No upgrades for new iOS for my 3 year old iPhone! Are you crazy!
Now, imagine if Apple tried this. They announce iOS6 for this fall along with a new iPhone. You can get those new features today, if only if you buy the new model. What about the phone you just bought? You will be able to get iOS6 for that phone soon. Then, that soon turned out to be 10 months later. Do you think people would be pissed? Heck, they’d be pissed because the model before one you have doesn’t get to run it at all.

Maybe I’m over estimating the need for upgrades. However, i think as users start get smarting about their phones, this is going to matter more. When they see their friends with iPhones get some cool new feature they like in the update iOS, which just showed up on their phone after plugging it in one day, they are going to notice this. Especially if they’ve been stuck with the same android phone and android OS for the last two years. When it’s time to get a new phone, they are seriously going to prefer an iPhone, especially if it available from their current carrier.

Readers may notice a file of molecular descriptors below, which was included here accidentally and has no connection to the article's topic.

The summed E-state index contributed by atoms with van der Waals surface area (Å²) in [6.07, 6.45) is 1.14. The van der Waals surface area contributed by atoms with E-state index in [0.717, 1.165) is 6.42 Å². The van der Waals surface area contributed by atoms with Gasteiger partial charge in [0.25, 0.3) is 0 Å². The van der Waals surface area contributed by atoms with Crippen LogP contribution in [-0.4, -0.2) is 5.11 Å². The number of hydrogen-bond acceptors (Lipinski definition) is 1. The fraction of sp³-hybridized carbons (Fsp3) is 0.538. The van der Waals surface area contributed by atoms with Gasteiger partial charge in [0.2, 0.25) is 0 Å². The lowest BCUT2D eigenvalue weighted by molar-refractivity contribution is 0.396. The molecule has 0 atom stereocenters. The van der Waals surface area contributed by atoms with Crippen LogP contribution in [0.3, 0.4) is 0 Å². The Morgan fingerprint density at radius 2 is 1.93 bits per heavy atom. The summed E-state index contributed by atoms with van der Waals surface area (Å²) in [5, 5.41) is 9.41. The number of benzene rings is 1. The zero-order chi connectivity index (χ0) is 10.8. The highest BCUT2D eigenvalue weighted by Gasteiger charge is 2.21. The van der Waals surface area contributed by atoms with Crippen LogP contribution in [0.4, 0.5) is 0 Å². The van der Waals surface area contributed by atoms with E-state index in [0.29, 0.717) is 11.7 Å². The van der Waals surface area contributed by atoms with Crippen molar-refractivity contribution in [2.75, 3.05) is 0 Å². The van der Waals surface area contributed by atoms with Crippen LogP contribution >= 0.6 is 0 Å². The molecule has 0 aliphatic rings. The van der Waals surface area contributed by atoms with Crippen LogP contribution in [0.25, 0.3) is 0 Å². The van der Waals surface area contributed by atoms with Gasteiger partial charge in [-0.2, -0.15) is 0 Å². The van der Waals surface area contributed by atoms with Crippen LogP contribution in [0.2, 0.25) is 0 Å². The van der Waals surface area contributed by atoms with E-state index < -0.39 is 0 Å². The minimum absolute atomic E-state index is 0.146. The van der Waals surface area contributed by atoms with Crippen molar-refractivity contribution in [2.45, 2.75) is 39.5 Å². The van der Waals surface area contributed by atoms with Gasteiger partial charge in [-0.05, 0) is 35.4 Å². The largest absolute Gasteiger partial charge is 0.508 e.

I know hackers love the android devices, and I get that. If I wasn’t busier in life, and 10 years younger, I would totally be using the android phone and hacking it. The little hacking I do these days, is on laptops/desktops/servers/networks/virtualization. That’s where I keep my geek side happy, and I get paid for it. (I love that) For me, my phone is my everything device. I really don’t want to debug it or have to figure out what process is eating up the CPU and battery life on my freakin’ PHONE. I just want it to work and really, do everything for me. I do a lot on my phone, but hacking is not one of them.